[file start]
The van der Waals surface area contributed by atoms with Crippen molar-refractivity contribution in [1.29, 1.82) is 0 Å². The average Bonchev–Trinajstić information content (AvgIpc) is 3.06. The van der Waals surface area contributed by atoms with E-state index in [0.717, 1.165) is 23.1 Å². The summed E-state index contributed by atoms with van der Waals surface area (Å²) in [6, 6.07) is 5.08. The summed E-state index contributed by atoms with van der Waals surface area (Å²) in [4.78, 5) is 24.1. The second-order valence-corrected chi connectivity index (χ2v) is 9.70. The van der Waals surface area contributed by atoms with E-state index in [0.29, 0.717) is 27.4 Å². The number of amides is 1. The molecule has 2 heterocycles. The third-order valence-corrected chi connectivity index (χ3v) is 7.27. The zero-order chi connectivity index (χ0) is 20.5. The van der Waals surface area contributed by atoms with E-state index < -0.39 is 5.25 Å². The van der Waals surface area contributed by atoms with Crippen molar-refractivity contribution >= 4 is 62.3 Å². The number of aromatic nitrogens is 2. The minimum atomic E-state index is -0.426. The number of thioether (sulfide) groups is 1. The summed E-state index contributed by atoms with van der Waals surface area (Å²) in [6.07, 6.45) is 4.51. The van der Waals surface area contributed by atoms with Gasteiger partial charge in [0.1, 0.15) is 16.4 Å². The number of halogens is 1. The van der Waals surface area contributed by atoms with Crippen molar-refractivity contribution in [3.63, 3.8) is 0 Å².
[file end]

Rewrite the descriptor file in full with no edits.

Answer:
The van der Waals surface area contributed by atoms with Crippen molar-refractivity contribution in [1.29, 1.82) is 0 Å². The average Bonchev–Trinajstić information content (AvgIpc) is 3.06. The van der Waals surface area contributed by atoms with E-state index in [0.717, 1.165) is 23.1 Å². The summed E-state index contributed by atoms with van der Waals surface area (Å²) in [6, 6.07) is 5.08. The summed E-state index contributed by atoms with van der Waals surface area (Å²) in [4.78, 5) is 24.1. The second-order valence-corrected chi connectivity index (χ2v) is 9.70. The van der Waals surface area contributed by atoms with E-state index in [0.29, 0.717) is 27.4 Å². The number of amides is 1. The molecule has 2 heterocycles. The third-order valence-corrected chi connectivity index (χ3v) is 7.27. The zero-order chi connectivity index (χ0) is 20.5. The van der Waals surface area contributed by atoms with E-state index < -0.39 is 5.25 Å². The van der Waals surface area contributed by atoms with Crippen molar-refractivity contribution >= 4 is 62.3 Å². The number of aromatic nitrogens is 2. The minimum atomic E-state index is -0.426. The number of thioether (sulfide) groups is 1. The summed E-state index contributed by atoms with van der Waals surface area (Å²) in [6.07, 6.45) is 4.51. The van der Waals surface area contributed by atoms with Gasteiger partial charge in [0.1, 0.15) is 16.4 Å². The number of halogens is 1. The van der Waals surface area contributed by atoms with Crippen molar-refractivity contribution in [3.63, 3.8) is 0 Å².